Maersk's pullout from Charleston may not be as final as it seemed (updated 3X)

Somewhat expectedly, Maersk's announced pullout from the Charleston market may not be as final as it was being reported.

Read more stories on this subject in our port topic page.First there's this line from The Charleston Regional Business Journal's reporting today:
Hal Johnson, president and CEO of the Upstate Alliance, called Maersk’s tough stand a “leveraging tool.”

And now ABC News 4 is reporting that Charleston's port officials have called an emergency meeting to keep the company here.

If over the next two years no way can be found to keep Maersk here, it would likely be devastating in the short term to the business linked to 11% of all of our jobs in South Carolina.

What's it mean? We'll either find lots of companies to fill Maersk's big shoes, or the unions or our port might be forced to bend to Maersk's will.

Update December 20: The Post and Courier's morning write-up offers more evidence that nothing's etched in stone yet:
The news of Maersk's decision spurred legislators into action Friday. Several are set to meet with officials from the shipping line and the International Longshoremen's Association in Charleston early next week, according to people familiar with the plans.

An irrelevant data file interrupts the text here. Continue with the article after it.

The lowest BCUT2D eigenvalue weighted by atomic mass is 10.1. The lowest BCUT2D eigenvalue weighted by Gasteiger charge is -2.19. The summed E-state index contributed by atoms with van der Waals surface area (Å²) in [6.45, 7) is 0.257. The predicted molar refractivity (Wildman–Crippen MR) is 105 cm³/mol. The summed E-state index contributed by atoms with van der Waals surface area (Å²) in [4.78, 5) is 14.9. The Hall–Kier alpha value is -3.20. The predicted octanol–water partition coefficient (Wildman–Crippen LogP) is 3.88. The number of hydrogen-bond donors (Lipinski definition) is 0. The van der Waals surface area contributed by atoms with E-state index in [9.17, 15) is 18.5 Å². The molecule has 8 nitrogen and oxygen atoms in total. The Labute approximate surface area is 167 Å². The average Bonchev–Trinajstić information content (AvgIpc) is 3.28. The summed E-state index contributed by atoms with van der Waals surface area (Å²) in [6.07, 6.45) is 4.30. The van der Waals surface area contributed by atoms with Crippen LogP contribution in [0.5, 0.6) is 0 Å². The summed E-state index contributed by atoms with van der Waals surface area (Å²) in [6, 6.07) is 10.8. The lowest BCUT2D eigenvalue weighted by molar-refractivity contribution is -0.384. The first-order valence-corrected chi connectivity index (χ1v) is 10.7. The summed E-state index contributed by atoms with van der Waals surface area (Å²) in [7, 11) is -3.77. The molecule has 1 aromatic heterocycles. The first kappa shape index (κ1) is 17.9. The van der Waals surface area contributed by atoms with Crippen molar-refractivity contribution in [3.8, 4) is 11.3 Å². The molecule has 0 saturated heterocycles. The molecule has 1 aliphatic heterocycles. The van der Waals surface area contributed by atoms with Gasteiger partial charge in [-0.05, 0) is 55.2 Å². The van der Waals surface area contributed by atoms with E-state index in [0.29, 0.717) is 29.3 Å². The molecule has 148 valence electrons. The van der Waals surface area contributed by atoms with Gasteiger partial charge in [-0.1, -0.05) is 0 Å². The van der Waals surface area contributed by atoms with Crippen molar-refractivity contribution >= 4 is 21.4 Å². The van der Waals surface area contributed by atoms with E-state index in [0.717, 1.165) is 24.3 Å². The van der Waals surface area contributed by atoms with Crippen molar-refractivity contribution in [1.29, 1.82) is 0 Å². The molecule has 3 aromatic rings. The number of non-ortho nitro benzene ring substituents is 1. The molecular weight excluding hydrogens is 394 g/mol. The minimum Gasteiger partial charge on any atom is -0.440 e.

Check out the whole thing.

Update December 21: And there's even more evidence of the possibility of Maersk sticking around, this time in an editorial at The Post and Courier dubber "Don't give up on Maersk."

Update December 23: And the negotiations are ongoing, there's a number of write-ups, but The Charleston Regional Business Journal's strikes me the most, in part:
S.C. State Ports Authority CEO Bernard Groseclose said afterward that he was "very hopeful" the parties could reach an accord that would keep Maersk here.

"If you ask Maersk, they will say they made their decision, and they announced it last week," Groseclose said. "But they said, offered scenarios, while it wouldn’t be easy to change their course, they would evaluate those."

But there's some talk that what's going on here may go beyond Charleston. Maersk could be using Charleston as a test market to see if it can get the union's to bend, allowing them to use more non-union labor.

If the ILA does flinch in Charleston, you could be seeing more, similar stories across the country.